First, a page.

Antibody quantification is an important step in reproducible labelling and reliable identification of various monoclonal antibody classes. It provides actionable information into the best dilutions for given applications, how to effectively purify specific antibodies, and which cell lines will yield the most valuable results.
Assessing the total antibody concentration can be challenging as – depending on the techniques used to purify the sample – only a portion of the total count will comprise active antigen-binding antibodies. Additionally, there are various experimental approaches available to molecular scientists carrying out antibody quantification. So which technique is best?
Antibody Endpoint Titration
Titration is used to measure the concentration of unknown solutes. The antibody concentration is indicated by an endpoint, typically a chromatic change in the solution following – or equal to – the equivalence point. Though this technique has its merits, antibody titers can be misleading, particularly for samples containing high concentrations of non-viable or low-avidity antibodies.
Enzyme-linked Immunosorbent Assay (ELISA)
ELISA kits have largely supplanted endpoint titration in wet chemistry labs as they offer greater reproducibility and accurate measurements of total antibody concentrations. They operate on the principle of antibody-antigen binding which allows for accurate quantification of specific analytes using a antibodies conjugated with reporter enzymes, which catalyze when added to a substrate. Again, the reaction is typically indicated by a chromatic change.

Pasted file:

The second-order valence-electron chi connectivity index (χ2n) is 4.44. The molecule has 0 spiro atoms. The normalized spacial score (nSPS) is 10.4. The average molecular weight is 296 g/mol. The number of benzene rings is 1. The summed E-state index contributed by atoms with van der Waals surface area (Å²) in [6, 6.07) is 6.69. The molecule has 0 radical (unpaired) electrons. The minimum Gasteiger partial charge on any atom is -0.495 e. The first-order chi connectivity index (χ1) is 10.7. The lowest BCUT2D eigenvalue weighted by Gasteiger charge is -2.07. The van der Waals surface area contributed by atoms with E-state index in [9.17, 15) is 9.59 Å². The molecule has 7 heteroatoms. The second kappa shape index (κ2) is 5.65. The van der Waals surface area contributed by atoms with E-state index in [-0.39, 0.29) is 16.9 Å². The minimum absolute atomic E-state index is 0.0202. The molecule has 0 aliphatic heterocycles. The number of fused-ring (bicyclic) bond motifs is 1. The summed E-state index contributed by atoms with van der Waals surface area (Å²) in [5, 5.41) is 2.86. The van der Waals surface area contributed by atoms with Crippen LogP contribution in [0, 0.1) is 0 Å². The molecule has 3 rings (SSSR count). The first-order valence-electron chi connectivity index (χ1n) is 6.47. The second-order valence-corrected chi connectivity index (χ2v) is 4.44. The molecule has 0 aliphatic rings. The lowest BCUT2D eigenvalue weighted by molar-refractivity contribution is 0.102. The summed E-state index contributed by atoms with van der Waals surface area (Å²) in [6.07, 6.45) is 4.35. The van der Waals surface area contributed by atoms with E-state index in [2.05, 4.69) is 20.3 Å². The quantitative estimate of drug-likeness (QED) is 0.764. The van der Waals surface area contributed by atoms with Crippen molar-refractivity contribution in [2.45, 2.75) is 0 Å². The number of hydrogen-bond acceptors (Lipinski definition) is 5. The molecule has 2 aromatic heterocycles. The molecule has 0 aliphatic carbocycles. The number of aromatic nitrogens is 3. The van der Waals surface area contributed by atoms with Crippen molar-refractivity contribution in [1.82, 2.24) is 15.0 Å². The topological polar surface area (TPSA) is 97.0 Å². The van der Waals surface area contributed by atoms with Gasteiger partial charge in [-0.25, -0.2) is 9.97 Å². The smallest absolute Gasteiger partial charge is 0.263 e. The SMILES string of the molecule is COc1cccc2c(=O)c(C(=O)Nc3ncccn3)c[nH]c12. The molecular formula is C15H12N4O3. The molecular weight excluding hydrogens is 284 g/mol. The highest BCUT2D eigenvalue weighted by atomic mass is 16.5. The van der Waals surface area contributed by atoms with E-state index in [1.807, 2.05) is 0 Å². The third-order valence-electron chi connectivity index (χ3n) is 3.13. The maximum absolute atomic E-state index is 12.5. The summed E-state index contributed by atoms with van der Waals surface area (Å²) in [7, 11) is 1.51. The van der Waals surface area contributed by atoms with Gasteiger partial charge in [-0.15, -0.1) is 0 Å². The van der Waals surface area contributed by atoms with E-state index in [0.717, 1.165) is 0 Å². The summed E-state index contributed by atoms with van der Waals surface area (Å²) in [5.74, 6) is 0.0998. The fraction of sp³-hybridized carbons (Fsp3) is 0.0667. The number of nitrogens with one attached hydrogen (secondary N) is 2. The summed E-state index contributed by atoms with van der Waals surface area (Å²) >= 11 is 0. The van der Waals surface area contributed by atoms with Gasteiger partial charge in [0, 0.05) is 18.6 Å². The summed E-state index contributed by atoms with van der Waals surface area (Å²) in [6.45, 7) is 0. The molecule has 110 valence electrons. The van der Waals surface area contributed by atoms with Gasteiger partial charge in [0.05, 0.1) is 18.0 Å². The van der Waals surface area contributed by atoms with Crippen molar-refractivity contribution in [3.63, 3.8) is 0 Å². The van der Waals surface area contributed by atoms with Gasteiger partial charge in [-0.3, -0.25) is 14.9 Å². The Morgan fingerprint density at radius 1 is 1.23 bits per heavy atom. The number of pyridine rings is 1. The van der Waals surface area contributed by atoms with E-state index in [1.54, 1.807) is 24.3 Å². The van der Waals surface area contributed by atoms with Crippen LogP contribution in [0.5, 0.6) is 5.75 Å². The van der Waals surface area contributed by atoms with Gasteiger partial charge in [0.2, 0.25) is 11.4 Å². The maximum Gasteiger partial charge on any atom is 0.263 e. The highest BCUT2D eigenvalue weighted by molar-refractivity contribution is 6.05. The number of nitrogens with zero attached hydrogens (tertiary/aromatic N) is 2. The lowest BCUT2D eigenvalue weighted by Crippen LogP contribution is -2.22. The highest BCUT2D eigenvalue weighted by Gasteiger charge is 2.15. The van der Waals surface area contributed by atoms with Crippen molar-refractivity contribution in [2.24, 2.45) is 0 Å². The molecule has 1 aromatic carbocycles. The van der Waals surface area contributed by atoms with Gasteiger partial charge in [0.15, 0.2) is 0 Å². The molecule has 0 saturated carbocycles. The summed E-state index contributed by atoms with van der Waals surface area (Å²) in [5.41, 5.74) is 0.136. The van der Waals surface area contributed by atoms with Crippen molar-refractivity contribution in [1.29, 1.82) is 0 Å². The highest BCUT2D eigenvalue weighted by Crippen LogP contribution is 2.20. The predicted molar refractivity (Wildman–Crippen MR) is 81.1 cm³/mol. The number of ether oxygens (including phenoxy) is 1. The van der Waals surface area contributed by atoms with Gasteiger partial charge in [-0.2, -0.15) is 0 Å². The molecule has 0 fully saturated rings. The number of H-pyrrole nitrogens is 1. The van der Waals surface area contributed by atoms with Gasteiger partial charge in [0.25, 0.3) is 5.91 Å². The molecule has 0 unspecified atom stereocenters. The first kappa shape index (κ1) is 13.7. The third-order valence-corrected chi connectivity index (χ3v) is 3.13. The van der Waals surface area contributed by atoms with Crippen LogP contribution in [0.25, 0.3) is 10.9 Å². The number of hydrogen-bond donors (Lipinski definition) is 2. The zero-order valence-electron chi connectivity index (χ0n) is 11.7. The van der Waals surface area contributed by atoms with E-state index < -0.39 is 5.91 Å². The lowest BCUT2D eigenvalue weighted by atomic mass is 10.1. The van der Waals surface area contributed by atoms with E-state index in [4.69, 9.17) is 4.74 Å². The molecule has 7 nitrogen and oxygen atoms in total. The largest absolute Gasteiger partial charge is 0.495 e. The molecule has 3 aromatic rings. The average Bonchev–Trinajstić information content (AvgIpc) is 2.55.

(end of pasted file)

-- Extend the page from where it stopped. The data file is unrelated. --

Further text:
The conventional ELISA kit is often upheld as the gold standard for clinical diagnostic applications, but there are many forms of this immunosorbent assay including direct, sandwich, and competition ELISA kits.
However, the precision of results is typically based on single-point interpolation which relies on the sample dilutions optical density falling within a standard curve.
Antibody Quantification Via Spectrophotometry
Spectrophotometry can rapidly and accurately carry out antibody quantification as a function of absorbance at 280 nm. Carrying out antibody quantification via spectrophotometric absorbance at 280 nm is a simple and cost effective method. It offers the opportunity to enter specific extinction coefficients to get accurate measurements without the need for standard curves or assay reagents, and to assess dye incorporation for fluorescently labelled antibodies. Additionally, users can use colorimetric assays like Bradford or Lowry assays for spectrophotometric antibody quantification.